Nicolai is grateful that racing is coming back, especially during an offseason when he has had to step away from training at times due to health issues. Val di Fassa will give him a chance to finally see where his form is.
“I’m not feeling really confident right now on the bike because the last three months I’ve been feeling in a bad mood,” Nicolais says. “I think after this week I will be better on the bike, and be better with everything. It will be a hard start.
“I’m excited too, because last year was a really strange season. And now it’s a new season with this team.”
It’s been a while, so here’s a quick refresher on how enduro works.
Each race consists of a series of timed downhill “stages” (four in the case of Val di Fassa). Whoever has the fastest accumulated time across all the stages, wins. Simple.
But there is one major twist: Every rider is responsible for getting themselves to each stage under their own power ahead of a designated start time. This leads to a lot of hard, uphill pedaling as they race against the clock. These “liaisons” between stages don’t contribute to riders’ overall time, but if they miss their starts, they could incur penalties.
Riders are also entirely responsible for their own repairs out on the course — no team cars trailing behind — and carry all their food and water with them for the day. So yeah, the endurance element of “enduro” is no joke.
And for Val di Fassa, riders will take on one of the prettiest and most varied courses of the season. Here’s how the stages break down for Wednesday:
Stage 1: Titans, 2.71 km, 636 m descending.
Stage 2: Ciasates, 1.24 km, 218 m descending.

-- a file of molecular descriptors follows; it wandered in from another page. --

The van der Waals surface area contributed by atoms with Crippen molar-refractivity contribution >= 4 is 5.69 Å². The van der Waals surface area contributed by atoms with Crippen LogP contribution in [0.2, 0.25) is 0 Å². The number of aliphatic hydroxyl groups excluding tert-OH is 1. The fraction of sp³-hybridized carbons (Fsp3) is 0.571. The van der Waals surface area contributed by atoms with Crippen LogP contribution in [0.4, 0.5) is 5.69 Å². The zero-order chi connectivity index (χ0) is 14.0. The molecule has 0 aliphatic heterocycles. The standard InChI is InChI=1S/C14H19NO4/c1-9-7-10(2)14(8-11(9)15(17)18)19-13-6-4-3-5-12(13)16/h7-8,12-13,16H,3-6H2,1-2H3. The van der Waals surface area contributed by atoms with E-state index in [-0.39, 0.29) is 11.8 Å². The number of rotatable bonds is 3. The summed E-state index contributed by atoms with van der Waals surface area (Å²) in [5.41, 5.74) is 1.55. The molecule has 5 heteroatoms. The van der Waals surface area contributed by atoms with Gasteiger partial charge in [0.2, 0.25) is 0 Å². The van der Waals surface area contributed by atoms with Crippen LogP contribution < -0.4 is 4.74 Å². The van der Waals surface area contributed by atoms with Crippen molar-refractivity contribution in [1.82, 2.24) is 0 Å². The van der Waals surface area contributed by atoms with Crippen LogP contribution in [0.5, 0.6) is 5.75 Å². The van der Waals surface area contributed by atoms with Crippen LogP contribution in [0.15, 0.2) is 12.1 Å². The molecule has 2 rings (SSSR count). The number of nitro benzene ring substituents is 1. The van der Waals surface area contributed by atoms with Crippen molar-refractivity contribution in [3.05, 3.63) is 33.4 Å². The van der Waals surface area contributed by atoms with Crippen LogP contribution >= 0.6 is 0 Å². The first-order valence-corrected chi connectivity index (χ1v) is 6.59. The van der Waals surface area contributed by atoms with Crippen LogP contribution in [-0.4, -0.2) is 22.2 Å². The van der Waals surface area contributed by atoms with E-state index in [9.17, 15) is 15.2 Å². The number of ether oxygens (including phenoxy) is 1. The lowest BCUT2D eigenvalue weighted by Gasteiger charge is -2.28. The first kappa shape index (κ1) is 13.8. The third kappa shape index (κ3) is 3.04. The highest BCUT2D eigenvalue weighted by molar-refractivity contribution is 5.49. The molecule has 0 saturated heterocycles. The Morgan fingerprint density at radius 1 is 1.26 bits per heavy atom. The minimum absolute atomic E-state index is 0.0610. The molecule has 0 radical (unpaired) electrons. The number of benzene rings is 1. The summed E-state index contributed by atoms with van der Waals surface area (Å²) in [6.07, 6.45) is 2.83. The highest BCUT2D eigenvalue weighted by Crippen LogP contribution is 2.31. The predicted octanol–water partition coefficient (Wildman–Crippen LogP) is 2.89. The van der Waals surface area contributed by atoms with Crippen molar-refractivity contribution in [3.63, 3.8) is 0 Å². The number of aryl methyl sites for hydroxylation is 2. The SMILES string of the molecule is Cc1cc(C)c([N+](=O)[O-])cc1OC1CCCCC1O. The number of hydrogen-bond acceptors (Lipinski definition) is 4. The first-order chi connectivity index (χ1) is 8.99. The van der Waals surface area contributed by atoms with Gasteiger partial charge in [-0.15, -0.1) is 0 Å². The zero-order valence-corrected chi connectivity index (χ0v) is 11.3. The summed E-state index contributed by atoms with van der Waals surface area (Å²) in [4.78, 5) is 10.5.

Stage 3: Animal House, 3.41 km, 473 m descending.
Stage 4: Tutti Frutti, 6.55 km, 980 m descending.
Each of the four stages has a very different personality, from the steep Stage 1, to the short, technical and woodsy Stage 2, to a gauntlet Stage 4.
I think the race is not going to be too long in terms of liaisons, but I think the stages are going to be really hard technically and physically, because the stages are very steep.
- Pedro Burns
All the stages will be raced once on Wednesday and Saturday, but Tutti Frutti will be raced a third time Friday as a pros-only “prologue,” which means it is technically the first and fifth (and final) stage of the second race.
Sounds confusing? It is a bit. But the core goal of the event is simple: Test riders in every way possible on the terrain, and determine a winner. So how do the riders feel about it?
“I think the race is not going to be too long in terms of liaisons, but I think the stages are going to be really hard technically and physically, because the stages are very steep,” Burns says. “There’s many lines. There’s some really good lines, but it’s really hard to take them. There’s also a lot of pedaling on the stages, so it’s going to be hard work to do a good, clean race.”
Just because enduro has been on the shelf for a long time, doesn’t mean riders will get to ease into competition. Val di Fassa is a full gas butt kicker, and riders will have to take it on twice in a matter of days.
Sounds rough, but after such a long wait, even a grueling race is welcome.
“For me, in summary, Covid sucks,” Burns says. “It has been good to have this gap of time at home, to be able to relax a little bit — always being on the bike, but a little bit more just enjoying it. And then the last month, I’ve been really focused on training, because I had this little break. So I’m just looking forward to feeling better than ever, and I hope the results say the same.”
Enduro events are all-day affairs that are difficult to broadcast live, but you can follow along from the first to last riders taking off on Wednesday and Saturday through the Enduro World Series official website.